So rudely he spoke that the people left the room. (formal and emphatic)
He was so nice a man that we were delighted to spend our holiday together.
They opened the letter in such a way that nobody noticed.
It’s an extremely cold winter; therefore we’ll stay home for the holiday.
You must practice and learn a lot otherwise you won’t pass the exams and lose the scholarship.

E. Concession Clauses

Concession clauses come with information that contrasts the information given by the main
clause, very often in an unexpected way. To introduce them we use:

although, even though, while, whilst, much as, in spite of, despite, however, whatever,
whoever, but, but still, nevertheless, even so, all the same

Although everything was against him, she continued to support his ideas.

• Though is more frequent in speech and can be placed both at the beginning or
the end of the sentence:

Though I asked him to, he didn’t give me the money back.

I asked him, he didn’t give me the money back, though.

• While and whilst can replace although in the formal language:

While Jane is a highly educated person, she can speak stupid things sometimes.

• Much is used mainly with verbs such as: love, like enjoy, hate, detest:

Much as I love eating chocolate, I have to admit it could be harmful for health.

• In spite of/despite can be followed by a noun (including a noun ending in –

ing), not by a clause:

Despite being so ill, Tom arrived in Glasgow safely.

In spite of the rain, they went on the beach.

• The pattern adjective/adverb + as/though + subject + verb is used for

emphasizing the information given by the sentence:

Difficult though it is, I can climb to the top of the mountain.

Hard as she tried, she couldn’t pass the driving test.

• But is often accompanied by another word or phrase to better express the


She may be annoying, but she is my sister.

We had a terrible argument, but still we are friends.
Sarah felt depressed. Even so, she went on smiling and talking with her guests.
We were very hungry, however we didn’t stop anywhere to eat until we got home.


While adjectives are used with nouns, adverbs are used with verbs. They usually comment
on the action or state the verb expresses. But there is a category of adverbs that speak about
a whole sentence or part of a sentence – the sentence adverbials:

Generally speaking, his poems don’t rise at the value of his prose.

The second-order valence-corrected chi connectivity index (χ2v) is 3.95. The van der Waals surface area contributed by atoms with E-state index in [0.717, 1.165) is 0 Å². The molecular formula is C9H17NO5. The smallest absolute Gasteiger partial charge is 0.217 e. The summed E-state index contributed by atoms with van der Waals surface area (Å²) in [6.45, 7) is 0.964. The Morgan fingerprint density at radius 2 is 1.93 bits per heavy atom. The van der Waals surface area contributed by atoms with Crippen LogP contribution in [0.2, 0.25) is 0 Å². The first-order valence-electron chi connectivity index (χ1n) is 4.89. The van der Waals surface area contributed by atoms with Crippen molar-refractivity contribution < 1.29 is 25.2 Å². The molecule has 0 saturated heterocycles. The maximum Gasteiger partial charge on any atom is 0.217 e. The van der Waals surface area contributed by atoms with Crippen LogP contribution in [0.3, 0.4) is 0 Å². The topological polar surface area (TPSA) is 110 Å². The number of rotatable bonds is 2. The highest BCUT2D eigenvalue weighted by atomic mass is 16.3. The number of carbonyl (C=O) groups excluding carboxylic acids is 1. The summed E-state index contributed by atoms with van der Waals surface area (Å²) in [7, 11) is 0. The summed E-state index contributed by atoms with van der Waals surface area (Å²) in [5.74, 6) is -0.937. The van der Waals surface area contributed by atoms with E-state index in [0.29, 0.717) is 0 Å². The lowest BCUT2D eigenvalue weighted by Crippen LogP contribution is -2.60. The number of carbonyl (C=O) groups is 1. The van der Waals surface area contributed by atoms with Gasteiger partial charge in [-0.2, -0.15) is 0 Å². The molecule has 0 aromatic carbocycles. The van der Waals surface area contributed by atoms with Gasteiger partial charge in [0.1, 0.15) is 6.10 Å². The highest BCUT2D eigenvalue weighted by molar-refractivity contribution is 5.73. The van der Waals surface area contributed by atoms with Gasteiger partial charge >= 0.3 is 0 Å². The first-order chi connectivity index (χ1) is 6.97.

In the end, they succeeded in finding the old map of the region.
In contrast, I prefer Sicily which is more picturesque, although the hotels are not good at all.
The newly-built houses are very comfortable. On the other hand, they are extremely expensive.

Sentence adverbials are mainly used to organize information, comment, give

examples, change the subject, rephrase or summarise. Here are some of the most common

primarily, firstly, secondly, in consequence, alternatively, fundamentally, in contrast,
on the other hand, on the contrary, in some respects, not to mention, in the main, on
the whole, in contrast, as regards, particularly, equally explicitly accordingly, let
alone, as a rule, apparently, however, moreover, certainly, thus


Condition can commonly be expressed using an if– clause with a main clause, at
different moments in time.
A simple categorization of conditionals can be helpful:

‘0’ CONDITIONALS Present + present

If you don’t drink enough water, you get ill.

If the alarm clock rings, you wake up.
If the door is open, it gets cold inside.


If it’s windy, we’ll stop the match.

If he doesn’t study hard, he’ll fail.

The ‘0’ conditional sentences and the First Conditionals are also known as Real
conditionals. They refer to things which are always true or we think they are true or likely.
‘0’ conditionals car also be expressed in the past:

If it was raining they stayed at home.


If I had the answer, I would tell it to you.

They wouldn’t accept the invitation if your wife invited them.

THIRD CONDITIONALS Past Perfect + would have

If they had known about your party, they wouldn’t have left.
Tom wouldn’t have been successful in his career if his mother hadn’t helped him.

The second and the third conditionals are also called Unreal conditionals. They use Unreal
Past tenses and express hypothetical situations or things we think are untrue or unlikely.
• Note: in the second conditionals the verb “be” is used in two forms after if:
was or were.
The form were is more formal or belongs to a more educated level of the language.

Modals can be also used in the main clause to express possible or hypothetical situations:

If you really don’t know what to do, you should ask for advice.